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Anti-Graffiti Officer Hopes Murals Will Help Curb Upper West Side Vandalism

By Emily Frost | March 7, 2016 10:55am
 Officer Toro said she wants to see the major graffiti in the neighborhood cleaned up and replaced with a mural. 
Upper West Side Graffiti
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UPPER WEST SIDE — A police officer is on a mission to curb graffiti in the neighborhood, hoping the addition of murals will help cut down on local vandalism.

NYPD Officer Jennifer Toro, who focuses on quality-of-life crimes at her 24th Precinct post, said she's seen a rise in the amount of graffiti in the precinct, which runs between West 86th to 110th streets. 

"It says a lot about the community," she told residents at a recent precinct meeting. "If we let it get to a different level, it’s just not going to look good," she added.

Part of Toro's job involves tracking different "tags" used by graffiti writers or gang members trying to mark their turf, allowing her to make arrests for the illegal activity.

She also spends time pointing out graffiti to local merchants and letting them know about the Graffiti-Free NYC program, a free cleanup service offered to business owners.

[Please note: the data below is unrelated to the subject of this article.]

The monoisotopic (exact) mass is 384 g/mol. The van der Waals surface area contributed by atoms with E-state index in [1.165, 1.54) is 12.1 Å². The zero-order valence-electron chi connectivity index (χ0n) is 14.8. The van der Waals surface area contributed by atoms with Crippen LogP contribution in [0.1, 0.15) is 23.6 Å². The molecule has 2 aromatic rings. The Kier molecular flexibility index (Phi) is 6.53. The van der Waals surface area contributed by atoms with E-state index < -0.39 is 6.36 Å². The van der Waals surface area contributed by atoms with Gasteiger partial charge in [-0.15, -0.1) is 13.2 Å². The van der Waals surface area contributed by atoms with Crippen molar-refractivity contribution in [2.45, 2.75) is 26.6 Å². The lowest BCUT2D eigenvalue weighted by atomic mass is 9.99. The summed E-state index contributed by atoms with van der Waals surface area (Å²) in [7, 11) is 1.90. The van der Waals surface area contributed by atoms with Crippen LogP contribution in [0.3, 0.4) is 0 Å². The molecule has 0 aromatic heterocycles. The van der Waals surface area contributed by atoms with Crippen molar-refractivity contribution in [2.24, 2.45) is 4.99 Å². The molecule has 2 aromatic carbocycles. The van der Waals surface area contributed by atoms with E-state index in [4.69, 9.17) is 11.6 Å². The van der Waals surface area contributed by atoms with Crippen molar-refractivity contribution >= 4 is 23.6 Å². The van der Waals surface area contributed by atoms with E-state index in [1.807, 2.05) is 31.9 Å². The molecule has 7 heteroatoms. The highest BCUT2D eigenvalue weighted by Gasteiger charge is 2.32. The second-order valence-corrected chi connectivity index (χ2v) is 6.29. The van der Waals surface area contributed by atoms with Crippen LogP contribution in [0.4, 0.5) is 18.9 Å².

Toro's also been known to take things into her own hands.

"I go out there myself and I’m painting and covering these things up," she said. 

But as the weather warms up and the "itch" hits graffiti writers, Toro wants the community to step up and help her combat the problem.

Specifically, the officer is evaluating areas that have attracted graffiti in the past as possible sites for murals, which brighten up the community and make the walls feel less like a blank canvas, she said. 

Two spots she's identified as potential mural sites include the side of a building on the north side of West 91st Street just east of Columbus Avenue, and a wall along West 107th Street between Amsterdam and Columbus avenues.

Toro can and has in the past enlisted the help of the precinct's Explorers — a team of high schoolers interested in pursuing police work as a career — to paint over graffiti, but she would love other groups and block associations to team up with her. 

She's also looking for paint donations to help kick-start the process.

For example, a group restoring a mural along a wall on West 92nd Street at Broadway this past summer used 40 gallons of paint for that project alone.

"I would love for people to share ideas for what they’d like," and for her team and others to not just clean up a spot, but to "paint something nice," she said. 

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